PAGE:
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Picture this. You are a college admissions officer. (Stop gagging, please; I'm trying to make a point.) You are sitting in your office, a pile of admissions essays in front of you. The eighty-third applicant has just told you that he is hard-working, scholarly and community-minded. You're not entirely sure if he is the person who volunteers at the rest home or if it was the girl three essays ago. And you're wondering why he is bothering to tell you about his straight A's, considering his grades were sent as well. You sip your coffee, trying not to fall asleep, because you are absolutely certain that you've read this essay before.
Now hop back into your own shoes. Do you want to be the writer of that eighty-third essay? No, you do not. So your mission, if you choose to accept it, is to be different. And what's more, you must convince that exhausted admissions officer that you are different. In order to be accepted to your first-choice college, you must be their first-choice applicant. And as we all know, that involves much more than stellar grades and an impressive list of extracurriculars. You must convince them that you stand out from the crowd, and your essay then becomes the best vehicle to accomplish this end. As a famous 80s pop star once urged, Express Yourself!
Make your essay tell the admissions officer who you are. What makes you different? Not your grades. No matter how good they are, someone else has them too. Not a list of all of your commitments, although they are impressive. The admissions department does not need to know how many teams have named you as their captain. What they DO want to know is, what have you learned from being on these teams? Going back to academia, was there a particular science project you did in ninth grade that convinced you to become a botanist/biologist/epidemiologist? Describe it.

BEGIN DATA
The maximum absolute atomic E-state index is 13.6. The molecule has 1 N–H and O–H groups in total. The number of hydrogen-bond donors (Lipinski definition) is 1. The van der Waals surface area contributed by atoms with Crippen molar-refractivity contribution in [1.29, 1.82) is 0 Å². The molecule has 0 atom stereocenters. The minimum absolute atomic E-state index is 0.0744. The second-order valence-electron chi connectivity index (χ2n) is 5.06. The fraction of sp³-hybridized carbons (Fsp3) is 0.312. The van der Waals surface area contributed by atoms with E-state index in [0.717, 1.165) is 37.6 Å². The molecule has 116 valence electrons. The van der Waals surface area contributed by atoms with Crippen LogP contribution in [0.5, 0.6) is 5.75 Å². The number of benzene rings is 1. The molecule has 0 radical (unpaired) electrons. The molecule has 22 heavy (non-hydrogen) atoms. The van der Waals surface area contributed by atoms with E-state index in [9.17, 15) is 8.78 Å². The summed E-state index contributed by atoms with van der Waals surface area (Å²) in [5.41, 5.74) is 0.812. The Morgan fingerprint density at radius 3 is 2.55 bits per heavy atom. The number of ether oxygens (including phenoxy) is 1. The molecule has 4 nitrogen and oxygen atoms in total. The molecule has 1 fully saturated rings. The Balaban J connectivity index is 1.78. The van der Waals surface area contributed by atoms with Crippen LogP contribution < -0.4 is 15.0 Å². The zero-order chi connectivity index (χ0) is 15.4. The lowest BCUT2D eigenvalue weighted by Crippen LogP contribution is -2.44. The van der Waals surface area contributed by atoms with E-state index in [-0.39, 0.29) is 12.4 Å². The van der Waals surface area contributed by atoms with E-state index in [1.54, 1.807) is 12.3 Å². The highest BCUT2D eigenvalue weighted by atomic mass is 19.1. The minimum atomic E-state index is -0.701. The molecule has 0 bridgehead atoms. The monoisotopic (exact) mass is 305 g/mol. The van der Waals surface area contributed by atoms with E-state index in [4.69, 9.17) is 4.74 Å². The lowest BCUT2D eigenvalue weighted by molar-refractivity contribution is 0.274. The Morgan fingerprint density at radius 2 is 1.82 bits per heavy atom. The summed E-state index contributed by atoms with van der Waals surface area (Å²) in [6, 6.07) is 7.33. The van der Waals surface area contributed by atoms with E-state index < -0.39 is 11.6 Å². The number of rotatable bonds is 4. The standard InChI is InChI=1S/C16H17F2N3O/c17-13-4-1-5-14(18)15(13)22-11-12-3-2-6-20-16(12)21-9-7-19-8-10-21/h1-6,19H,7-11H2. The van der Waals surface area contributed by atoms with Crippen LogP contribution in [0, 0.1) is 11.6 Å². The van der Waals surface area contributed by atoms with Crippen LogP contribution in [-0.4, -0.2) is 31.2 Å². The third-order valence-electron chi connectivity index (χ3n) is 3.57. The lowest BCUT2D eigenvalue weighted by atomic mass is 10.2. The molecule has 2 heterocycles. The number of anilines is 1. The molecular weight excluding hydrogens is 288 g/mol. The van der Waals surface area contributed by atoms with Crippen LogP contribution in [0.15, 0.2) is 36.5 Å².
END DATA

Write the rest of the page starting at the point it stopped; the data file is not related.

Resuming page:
You don't even need to stay within the confines of school activity. What have you learned from your family? What childhood experiences have built your character and taught you how to live? Life experiences make great subjects for college admission essays. Anything that is about you - who you are, and who you want to be in the world - will give them a perspective that they do not get from anything else they receive. This is your chance to answer that age-old question: Who do you think you are?
Specific examples are what will communicate to the reader. Don't tell them you are hardworking. Show them. Tell them how you woke up at 4 am every day for a paper route when you were in sixth grade, so you could earn a bit of pocket change and still have time after school to play on the basketball team. Describe it, vividly and with details. Active details. Instead of "I was tired," try "My feet dragged on the floor to the bathroom." And always be sure the reader understands what the essay says about you as a person. ust like the hokey-pokey, "that's what it's all about."
Of course, technique and structure do carry weight as well. You must engage the reader, but you must also sound intelligent. Throw in a few advanced vocabulary words where appropriate. Just make sure you know what the words mean first, lest you sound like you're trying too hard. These changes don't have to bend your brain, in any case; simply replacing "important" with "crucial" will do the trick. And as far as structure goes, just ensure that your essay flows well and that it is understandable. Try having a parent or older sibling read it. Or the mailman. Someone who isn't you, so that you know a stranger will understand it.
And most importantly, don't try to be anyone else. Be you. That's what they want, and that's what will get you in. There's no one out there like you, no one with your experiences and background. Show them that. Show them how your uniqueness enhances your identity, and will in turn enhance their college. That is, after all, why they want to know about you. So tell them... no, wait. Show them.
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